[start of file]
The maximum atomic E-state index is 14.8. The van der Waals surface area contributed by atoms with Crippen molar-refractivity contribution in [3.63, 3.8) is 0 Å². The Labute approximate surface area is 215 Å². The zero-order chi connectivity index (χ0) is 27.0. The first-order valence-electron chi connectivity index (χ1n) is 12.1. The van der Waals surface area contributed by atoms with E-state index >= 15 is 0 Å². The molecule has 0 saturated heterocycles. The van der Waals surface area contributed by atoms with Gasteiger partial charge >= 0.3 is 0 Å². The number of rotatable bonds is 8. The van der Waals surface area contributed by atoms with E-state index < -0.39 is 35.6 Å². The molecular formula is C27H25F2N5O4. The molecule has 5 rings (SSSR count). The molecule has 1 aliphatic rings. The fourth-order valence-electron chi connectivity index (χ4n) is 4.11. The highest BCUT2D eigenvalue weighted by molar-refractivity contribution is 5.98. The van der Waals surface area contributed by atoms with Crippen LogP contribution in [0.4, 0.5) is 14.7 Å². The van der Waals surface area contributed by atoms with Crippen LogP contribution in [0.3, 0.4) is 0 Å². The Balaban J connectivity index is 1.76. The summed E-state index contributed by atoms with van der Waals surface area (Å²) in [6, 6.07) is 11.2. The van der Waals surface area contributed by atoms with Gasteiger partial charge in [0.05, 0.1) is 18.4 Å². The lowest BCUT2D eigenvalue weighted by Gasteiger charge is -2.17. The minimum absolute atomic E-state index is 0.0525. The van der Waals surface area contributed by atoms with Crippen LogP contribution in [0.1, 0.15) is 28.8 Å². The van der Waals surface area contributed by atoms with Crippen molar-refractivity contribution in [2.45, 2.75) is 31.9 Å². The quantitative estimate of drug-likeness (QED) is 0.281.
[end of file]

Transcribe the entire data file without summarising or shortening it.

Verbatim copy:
The maximum atomic E-state index is 14.8. The van der Waals surface area contributed by atoms with Crippen molar-refractivity contribution in [3.63, 3.8) is 0 Å². The Labute approximate surface area is 215 Å². The zero-order chi connectivity index (χ0) is 27.0. The first-order valence-electron chi connectivity index (χ1n) is 12.1. The van der Waals surface area contributed by atoms with E-state index >= 15 is 0 Å². The molecule has 0 saturated heterocycles. The van der Waals surface area contributed by atoms with Gasteiger partial charge >= 0.3 is 0 Å². The number of rotatable bonds is 8. The van der Waals surface area contributed by atoms with E-state index < -0.39 is 35.6 Å². The molecular formula is C27H25F2N5O4. The molecule has 5 rings (SSSR count). The molecule has 1 aliphatic rings. The fourth-order valence-electron chi connectivity index (χ4n) is 4.11. The highest BCUT2D eigenvalue weighted by molar-refractivity contribution is 5.98. The van der Waals surface area contributed by atoms with Crippen LogP contribution in [0.4, 0.5) is 14.7 Å². The van der Waals surface area contributed by atoms with Crippen LogP contribution in [0.3, 0.4) is 0 Å². The Balaban J connectivity index is 1.76. The summed E-state index contributed by atoms with van der Waals surface area (Å²) in [6, 6.07) is 11.2. The van der Waals surface area contributed by atoms with Gasteiger partial charge in [0.05, 0.1) is 18.4 Å². The lowest BCUT2D eigenvalue weighted by Gasteiger charge is -2.17. The minimum absolute atomic E-state index is 0.0525. The van der Waals surface area contributed by atoms with Crippen LogP contribution in [0.1, 0.15) is 28.8 Å². The van der Waals surface area contributed by atoms with Crippen molar-refractivity contribution in [2.45, 2.75) is 31.9 Å². The quantitative estimate of drug-likeness (QED) is 0.281.